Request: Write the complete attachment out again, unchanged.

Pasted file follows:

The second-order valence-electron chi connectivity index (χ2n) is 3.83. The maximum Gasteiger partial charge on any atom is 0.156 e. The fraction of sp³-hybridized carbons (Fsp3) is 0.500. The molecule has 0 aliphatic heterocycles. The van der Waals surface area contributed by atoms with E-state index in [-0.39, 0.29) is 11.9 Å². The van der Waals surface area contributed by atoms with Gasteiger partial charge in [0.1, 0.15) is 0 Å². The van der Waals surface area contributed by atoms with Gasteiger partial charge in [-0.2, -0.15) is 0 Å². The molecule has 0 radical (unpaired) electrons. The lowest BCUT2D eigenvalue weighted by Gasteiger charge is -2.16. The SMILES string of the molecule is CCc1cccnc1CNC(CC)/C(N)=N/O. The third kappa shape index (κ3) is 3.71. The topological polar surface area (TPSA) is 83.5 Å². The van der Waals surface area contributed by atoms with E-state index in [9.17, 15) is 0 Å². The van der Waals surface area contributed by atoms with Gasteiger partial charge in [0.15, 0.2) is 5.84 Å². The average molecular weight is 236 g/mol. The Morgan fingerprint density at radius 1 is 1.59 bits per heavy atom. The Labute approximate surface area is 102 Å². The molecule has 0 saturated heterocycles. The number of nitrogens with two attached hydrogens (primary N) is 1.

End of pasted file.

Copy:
The second-order valence-electron chi connectivity index (χ2n) is 3.83. The maximum Gasteiger partial charge on any atom is 0.156 e. The fraction of sp³-hybridized carbons (Fsp3) is 0.500. The molecule has 0 aliphatic heterocycles. The van der Waals surface area contributed by atoms with E-state index in [-0.39, 0.29) is 11.9 Å². The van der Waals surface area contributed by atoms with Gasteiger partial charge in [0.1, 0.15) is 0 Å². The van der Waals surface area contributed by atoms with Gasteiger partial charge in [-0.2, -0.15) is 0 Å². The molecule has 0 radical (unpaired) electrons. The lowest BCUT2D eigenvalue weighted by Gasteiger charge is -2.16. The SMILES string of the molecule is CCc1cccnc1CNC(CC)/C(N)=N/O. The third kappa shape index (κ3) is 3.71. The topological polar surface area (TPSA) is 83.5 Å². The van der Waals surface area contributed by atoms with E-state index in [9.17, 15) is 0 Å². The van der Waals surface area contributed by atoms with Gasteiger partial charge in [0.15, 0.2) is 5.84 Å². The average molecular weight is 236 g/mol. The Morgan fingerprint density at radius 1 is 1.59 bits per heavy atom. The Labute approximate surface area is 102 Å². The molecule has 0 saturated heterocycles. The number of nitrogens with two attached hydrogens (primary N) is 1.